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Cricket Australia has been urged to commit to governance reform by its most powerful shareholder amid a backdrop of disgruntled and divergent state associations, half of which toppled Earl Eddings.
Eddings resigned as CA chair on Wednesday, having lost the support of NSW, Queensland and Western Australia. The power shake-up, on the eve of the governing body's annual general meeting and a tick under two months out from the men's Ashes, means the sport is in a state of flux yet again.
CA's interim chairman Richard Freudenstein fronted Thursday's virtual AGM, insisting his organisation had listened to its states' concerns and will engage "more consistently and more deeply".
"I will commit that there will be more chair and ACC [Australian Cricket Council] meetings in the near future," Freudenstein told Cricket NSW equivalent John Knox.
Knox, who led the charge to oust Eddings and predecessor David Peever, called for improved consultation and communication, tweaks to CA's nomination process for new directors and better succession planning.
The former Credit Suisse Australia chief executive also requested a review of the role of chair and its responsibilities, noting Eddings' income created an environment where "the chair needs to act like an executive to justify the compensation".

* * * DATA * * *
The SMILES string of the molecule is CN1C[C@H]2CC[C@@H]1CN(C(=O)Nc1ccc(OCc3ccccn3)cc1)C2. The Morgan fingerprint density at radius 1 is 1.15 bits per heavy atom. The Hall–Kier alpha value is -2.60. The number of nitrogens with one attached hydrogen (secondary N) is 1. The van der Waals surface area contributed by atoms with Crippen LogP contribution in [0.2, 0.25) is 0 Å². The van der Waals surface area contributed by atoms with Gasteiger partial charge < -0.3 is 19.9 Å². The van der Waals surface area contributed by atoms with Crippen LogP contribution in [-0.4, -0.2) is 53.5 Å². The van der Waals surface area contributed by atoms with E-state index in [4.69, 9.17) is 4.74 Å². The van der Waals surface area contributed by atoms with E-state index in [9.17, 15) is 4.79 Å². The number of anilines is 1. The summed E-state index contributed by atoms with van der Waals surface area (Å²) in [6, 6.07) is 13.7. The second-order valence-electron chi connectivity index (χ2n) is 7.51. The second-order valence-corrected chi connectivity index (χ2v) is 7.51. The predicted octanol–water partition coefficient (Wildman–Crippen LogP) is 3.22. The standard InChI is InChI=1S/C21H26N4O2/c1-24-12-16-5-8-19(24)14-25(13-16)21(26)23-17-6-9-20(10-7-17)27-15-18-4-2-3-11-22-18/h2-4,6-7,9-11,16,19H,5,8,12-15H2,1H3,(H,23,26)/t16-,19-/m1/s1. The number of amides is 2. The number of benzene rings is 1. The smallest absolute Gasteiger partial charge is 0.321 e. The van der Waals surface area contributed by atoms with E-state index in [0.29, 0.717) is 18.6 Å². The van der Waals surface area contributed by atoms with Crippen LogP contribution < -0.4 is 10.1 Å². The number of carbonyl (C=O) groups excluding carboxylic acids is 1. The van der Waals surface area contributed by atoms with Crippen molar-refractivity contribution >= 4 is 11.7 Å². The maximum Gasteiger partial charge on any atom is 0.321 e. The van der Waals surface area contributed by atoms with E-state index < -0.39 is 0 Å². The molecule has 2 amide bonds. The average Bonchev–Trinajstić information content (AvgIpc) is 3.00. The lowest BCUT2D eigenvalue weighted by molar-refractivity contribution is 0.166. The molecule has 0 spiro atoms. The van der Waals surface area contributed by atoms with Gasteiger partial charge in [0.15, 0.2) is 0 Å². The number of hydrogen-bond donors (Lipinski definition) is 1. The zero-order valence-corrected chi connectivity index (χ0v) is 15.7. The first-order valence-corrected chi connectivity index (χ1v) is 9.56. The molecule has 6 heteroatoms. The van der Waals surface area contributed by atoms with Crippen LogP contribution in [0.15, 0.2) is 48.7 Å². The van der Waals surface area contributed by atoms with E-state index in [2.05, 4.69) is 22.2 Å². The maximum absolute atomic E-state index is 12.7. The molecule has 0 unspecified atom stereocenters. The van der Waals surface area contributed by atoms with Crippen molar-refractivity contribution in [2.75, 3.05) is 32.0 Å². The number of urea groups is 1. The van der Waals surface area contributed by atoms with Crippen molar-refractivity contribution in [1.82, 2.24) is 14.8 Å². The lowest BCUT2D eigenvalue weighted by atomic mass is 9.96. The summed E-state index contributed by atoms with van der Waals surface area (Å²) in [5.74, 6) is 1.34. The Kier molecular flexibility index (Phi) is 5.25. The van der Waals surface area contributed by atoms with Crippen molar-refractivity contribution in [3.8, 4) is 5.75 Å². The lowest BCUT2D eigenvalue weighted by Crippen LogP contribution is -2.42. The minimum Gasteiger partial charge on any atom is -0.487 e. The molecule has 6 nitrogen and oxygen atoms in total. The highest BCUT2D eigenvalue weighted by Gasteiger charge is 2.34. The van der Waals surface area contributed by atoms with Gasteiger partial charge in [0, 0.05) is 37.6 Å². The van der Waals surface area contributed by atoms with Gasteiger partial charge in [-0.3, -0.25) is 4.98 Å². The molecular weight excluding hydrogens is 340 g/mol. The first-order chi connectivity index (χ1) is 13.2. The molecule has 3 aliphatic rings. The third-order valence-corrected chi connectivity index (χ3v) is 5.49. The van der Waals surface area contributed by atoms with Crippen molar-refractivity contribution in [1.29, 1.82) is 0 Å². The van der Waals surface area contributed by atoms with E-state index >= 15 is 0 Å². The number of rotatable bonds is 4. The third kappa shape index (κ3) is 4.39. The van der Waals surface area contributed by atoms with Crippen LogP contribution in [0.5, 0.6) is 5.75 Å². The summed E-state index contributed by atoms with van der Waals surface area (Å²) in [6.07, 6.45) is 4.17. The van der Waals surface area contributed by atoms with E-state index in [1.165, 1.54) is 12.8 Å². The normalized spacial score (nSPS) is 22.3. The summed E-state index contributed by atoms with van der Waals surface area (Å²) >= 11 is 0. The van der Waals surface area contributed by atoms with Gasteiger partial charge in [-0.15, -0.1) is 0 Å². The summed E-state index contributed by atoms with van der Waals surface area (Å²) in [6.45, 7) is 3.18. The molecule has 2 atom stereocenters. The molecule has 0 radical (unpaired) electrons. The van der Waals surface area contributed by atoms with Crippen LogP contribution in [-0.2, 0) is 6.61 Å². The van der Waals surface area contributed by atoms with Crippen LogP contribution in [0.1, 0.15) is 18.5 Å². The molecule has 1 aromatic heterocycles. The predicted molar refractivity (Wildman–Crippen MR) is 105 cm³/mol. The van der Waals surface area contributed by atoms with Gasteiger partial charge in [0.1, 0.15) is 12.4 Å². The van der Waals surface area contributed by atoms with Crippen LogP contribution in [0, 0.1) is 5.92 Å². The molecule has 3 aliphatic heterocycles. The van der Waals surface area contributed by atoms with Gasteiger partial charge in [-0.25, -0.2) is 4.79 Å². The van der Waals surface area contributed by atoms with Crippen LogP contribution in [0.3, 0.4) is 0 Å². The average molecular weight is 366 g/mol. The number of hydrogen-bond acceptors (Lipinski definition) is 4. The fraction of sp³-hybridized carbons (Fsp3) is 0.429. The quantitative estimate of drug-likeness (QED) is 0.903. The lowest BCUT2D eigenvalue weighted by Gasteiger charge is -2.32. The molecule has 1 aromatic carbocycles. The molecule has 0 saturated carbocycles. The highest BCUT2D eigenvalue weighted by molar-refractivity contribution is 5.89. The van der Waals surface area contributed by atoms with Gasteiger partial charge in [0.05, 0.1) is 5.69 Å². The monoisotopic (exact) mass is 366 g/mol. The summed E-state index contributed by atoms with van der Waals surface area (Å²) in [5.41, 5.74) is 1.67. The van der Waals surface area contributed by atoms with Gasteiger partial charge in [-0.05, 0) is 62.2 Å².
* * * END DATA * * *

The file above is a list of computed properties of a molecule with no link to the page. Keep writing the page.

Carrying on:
"It is highly unusual in any business or sporting environment that the chair of any organisation would be paid such a significant multiple of what other directors are," Knox said.
Freudenstein pushed back regarding that issue while speaking with reporters, claiming "there are very good reasons why the chair's pay is what it is".
"The role of chair is different to the role in many other sports bodies and that's because of the international aspect that comes with it," he said. "There are significant responsibilities with the ICC, as well as all the bilateral relationships. As well as managing a complicated federated system in Australia, and you've seen the level of complication that can cause."
CA reported a $151,000 loss for 2020-21; a significantly better outcome than what was forecast during last year's cost-cutting mission that so deeply frustrated NSW and Queensland.
The AGM was not nearly as tense as it might have been if Eddings was present, with Freudenstein, CA chief executive Nick Hockley and even Knox thanking the deposed Victorian for his service.
But as CA starts searching for its third chair in a tick over three years, the state of its strained relationship with shareholders was clear.
"It is crucial the shareholders and board of Cricket Australia work closely together over the next few months to learn from the past and put in place the necessary changes," Knox said.
Cricket Victoria chair David Maddocks lamented the rolling of Eddings, saying many people had expressed "sadness and disappointment" about it and the nature in which it occurred.